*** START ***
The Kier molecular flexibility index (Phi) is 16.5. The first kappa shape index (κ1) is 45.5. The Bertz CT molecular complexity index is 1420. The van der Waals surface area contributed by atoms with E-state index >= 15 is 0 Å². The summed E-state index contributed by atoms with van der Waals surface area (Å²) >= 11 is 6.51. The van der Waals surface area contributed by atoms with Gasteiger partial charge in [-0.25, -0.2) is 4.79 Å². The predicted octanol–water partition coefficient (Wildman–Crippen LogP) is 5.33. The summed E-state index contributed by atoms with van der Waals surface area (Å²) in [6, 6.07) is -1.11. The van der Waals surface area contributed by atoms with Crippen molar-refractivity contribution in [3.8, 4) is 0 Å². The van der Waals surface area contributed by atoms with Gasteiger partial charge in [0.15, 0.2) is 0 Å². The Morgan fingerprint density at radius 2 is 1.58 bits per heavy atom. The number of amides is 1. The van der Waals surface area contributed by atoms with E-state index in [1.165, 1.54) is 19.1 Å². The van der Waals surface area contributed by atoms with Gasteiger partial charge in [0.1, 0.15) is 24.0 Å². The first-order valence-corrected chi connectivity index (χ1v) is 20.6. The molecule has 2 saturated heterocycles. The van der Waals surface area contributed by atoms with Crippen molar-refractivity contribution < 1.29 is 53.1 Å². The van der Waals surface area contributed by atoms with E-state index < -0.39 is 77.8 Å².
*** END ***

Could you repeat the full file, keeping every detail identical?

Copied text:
The Kier molecular flexibility index (Phi) is 16.5. The first kappa shape index (κ1) is 45.5. The Bertz CT molecular complexity index is 1420. The van der Waals surface area contributed by atoms with E-state index >= 15 is 0 Å². The summed E-state index contributed by atoms with van der Waals surface area (Å²) >= 11 is 6.51. The van der Waals surface area contributed by atoms with Gasteiger partial charge in [-0.25, -0.2) is 4.79 Å². The predicted octanol–water partition coefficient (Wildman–Crippen LogP) is 5.33. The summed E-state index contributed by atoms with van der Waals surface area (Å²) in [6, 6.07) is -1.11. The van der Waals surface area contributed by atoms with Crippen molar-refractivity contribution in [3.8, 4) is 0 Å². The van der Waals surface area contributed by atoms with Gasteiger partial charge in [0.15, 0.2) is 0 Å². The Morgan fingerprint density at radius 2 is 1.58 bits per heavy atom. The number of amides is 1. The van der Waals surface area contributed by atoms with E-state index in [1.165, 1.54) is 19.1 Å². The van der Waals surface area contributed by atoms with Gasteiger partial charge in [0.1, 0.15) is 24.0 Å². The first-order valence-corrected chi connectivity index (χ1v) is 20.6. The molecule has 2 saturated heterocycles. The van der Waals surface area contributed by atoms with Crippen molar-refractivity contribution < 1.29 is 53.1 Å². The van der Waals surface area contributed by atoms with E-state index < -0.39 is 77.8 Å².